In terms of code and doco quality, the BSDs set a standard we should all strive for.
Whoever started that systemd thing should be ashamed.
Otherwise, I see a use-after-free here. A read could occur right after the write function free'd the old buffer in sc.buf, but before assigning a new pointer value. The read function would be able to read kernel memory via the old buffer pointer, although the memory pages pointed to may already have been reused for something else.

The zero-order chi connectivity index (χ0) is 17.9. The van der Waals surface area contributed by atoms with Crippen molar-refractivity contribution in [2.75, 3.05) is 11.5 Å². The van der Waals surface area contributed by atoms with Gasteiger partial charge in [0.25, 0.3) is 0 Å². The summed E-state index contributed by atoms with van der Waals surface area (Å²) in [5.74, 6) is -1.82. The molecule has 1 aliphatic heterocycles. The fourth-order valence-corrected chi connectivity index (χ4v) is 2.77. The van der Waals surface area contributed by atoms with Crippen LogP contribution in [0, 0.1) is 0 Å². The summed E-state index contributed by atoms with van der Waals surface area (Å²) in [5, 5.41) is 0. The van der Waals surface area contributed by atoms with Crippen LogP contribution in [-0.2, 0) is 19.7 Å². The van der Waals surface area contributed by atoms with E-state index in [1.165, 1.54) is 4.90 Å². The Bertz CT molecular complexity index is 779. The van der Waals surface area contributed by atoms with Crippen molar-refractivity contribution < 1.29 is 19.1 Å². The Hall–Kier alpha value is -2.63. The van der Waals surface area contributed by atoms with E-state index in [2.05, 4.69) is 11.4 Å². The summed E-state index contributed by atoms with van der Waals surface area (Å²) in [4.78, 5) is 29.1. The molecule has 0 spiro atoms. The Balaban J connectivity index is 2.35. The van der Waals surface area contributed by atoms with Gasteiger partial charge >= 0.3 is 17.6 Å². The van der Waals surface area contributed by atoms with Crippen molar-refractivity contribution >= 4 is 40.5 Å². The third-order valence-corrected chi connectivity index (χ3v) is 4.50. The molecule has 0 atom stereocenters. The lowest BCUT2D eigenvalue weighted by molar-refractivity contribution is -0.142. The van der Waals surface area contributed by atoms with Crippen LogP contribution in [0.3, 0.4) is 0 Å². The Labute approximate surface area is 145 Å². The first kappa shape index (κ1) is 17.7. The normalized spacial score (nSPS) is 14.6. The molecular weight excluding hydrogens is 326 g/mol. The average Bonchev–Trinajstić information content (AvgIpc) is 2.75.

If my assumption is correct, the solution would be to use a mutex object to make the read block while the write updates the buffer.
It's a direct outcome of the clean and highly modular codebase that has made NetBSD run "on your toaster" for so many years:
Contrast that with rump Linux kernels: maintained completely out-of-tree and, AFAIK, very little interest in merging and maintaining a complete rump environment in mainline. Rump kernels are easier in NetBSD, anyhow, because of their very carefully designed and maintained device subsystems.
For me, the community is a big part of the reason I use it. The codebase still feels as if it hits a good balance between having the features that I need for daily use and still being clean enough to see how new stuff could be added.